Thursday, May 1, 2008


Quite rashly, having just started one blog, I have now decided to start a second. There is a catalyst, but in fact, I think the idea for this has been percolating for a long time. Tonight , I saw a preview for a show about a dogfight over Guadalcanal. I realized that, like so many places on the globe, I had little idea where it actually was. In the spirit of correcting my own vague sense of geography, as well as so many things, I decided that I would find out a bit more about it.

Guadalcanal: my uninformed guess. I knew it had something to do with World War II, but I had never bothered to find out more. I realized tonight that I had somehow conflated the Panama Canal and Guam (subject of a future post) as my mental reference point for the region, though as I thought about it more logically, I knew that it must have been a site in the Pacific Campaign of World War II .

No doubt should have watched the show about the dogfight, but here's what I learned:

Guadalcanal is not a canal, as one might reasonably suppose, but an island. Now this is interesting--it was named by the Spaniards who "discovered it" for a town back home in the province of Sevilla in Andalucia, Spain. The home town did not have a canal either. the word is a loose transliteration of an Arabic phrase, Wad-al-Khanat, which meant, and, I suppose, still means "Valley of the Stalls" after the refreshment stalls set up there, in the hometown, during Muslim rule. So an island colonized by the Spanish is named after a town colonized by the Muslims. And no canals figure into any of it at all.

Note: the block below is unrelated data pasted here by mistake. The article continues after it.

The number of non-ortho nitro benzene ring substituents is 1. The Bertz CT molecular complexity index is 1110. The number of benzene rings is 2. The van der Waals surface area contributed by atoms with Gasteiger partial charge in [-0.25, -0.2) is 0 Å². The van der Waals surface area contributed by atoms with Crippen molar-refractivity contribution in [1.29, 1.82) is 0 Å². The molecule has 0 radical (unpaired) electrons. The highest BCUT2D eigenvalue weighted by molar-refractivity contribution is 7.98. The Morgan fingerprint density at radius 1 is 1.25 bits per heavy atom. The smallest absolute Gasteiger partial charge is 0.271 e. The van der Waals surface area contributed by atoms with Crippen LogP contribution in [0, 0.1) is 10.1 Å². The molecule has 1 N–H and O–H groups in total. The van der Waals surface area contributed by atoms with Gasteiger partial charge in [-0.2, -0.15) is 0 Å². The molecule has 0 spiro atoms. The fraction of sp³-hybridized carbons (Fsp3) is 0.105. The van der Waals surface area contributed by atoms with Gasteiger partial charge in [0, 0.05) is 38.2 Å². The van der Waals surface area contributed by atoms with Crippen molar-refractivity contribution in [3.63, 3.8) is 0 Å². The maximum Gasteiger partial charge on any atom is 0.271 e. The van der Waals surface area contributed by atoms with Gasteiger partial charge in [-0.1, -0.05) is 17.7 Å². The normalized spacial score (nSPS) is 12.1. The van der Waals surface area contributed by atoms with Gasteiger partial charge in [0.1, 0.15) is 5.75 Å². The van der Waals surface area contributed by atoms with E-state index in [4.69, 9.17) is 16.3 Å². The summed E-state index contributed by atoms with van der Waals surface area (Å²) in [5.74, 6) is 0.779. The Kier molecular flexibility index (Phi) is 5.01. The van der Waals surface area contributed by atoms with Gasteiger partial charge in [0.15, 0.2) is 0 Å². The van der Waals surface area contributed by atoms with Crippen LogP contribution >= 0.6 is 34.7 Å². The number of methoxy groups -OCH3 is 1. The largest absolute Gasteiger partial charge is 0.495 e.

Our consciousness of it as place of any consequence, comes from the Pacific campaign. It is jungly island among the Solomons (how did they become the Solomons?) that contains their capital, called Honiara. After the bombing of Pearl Harbor, the Japanese apparently saw the Solomons, as well as other Pacific islands, as a place where they could effectively stop communication between Australia and New Zealand on one side, and the U.S on the other. They attempted to build an airfield here. In the jungle. Can you imagine? Well, you probably can.

The Allies got wind of this. The first amphibious landing of the war happened right here. The battle that followed was for the high stakes of Pacific supremacy, but the Allies won it, and eventually drove the Japanese into the sea. Renamed the airfield "Henderson Field" after an aviator killed at the Battle of Midway. However, this didn't stop the Japanese from pressing the island very heavily, and as result, the shipping lanes between Guadalcanal and two adjoining islands became known as Ironbottom Sound, becaause so many ships from both sides were sunk there. I found it rather poignant to learn that before the war, this was known as "Sealark Sound". Happier times.


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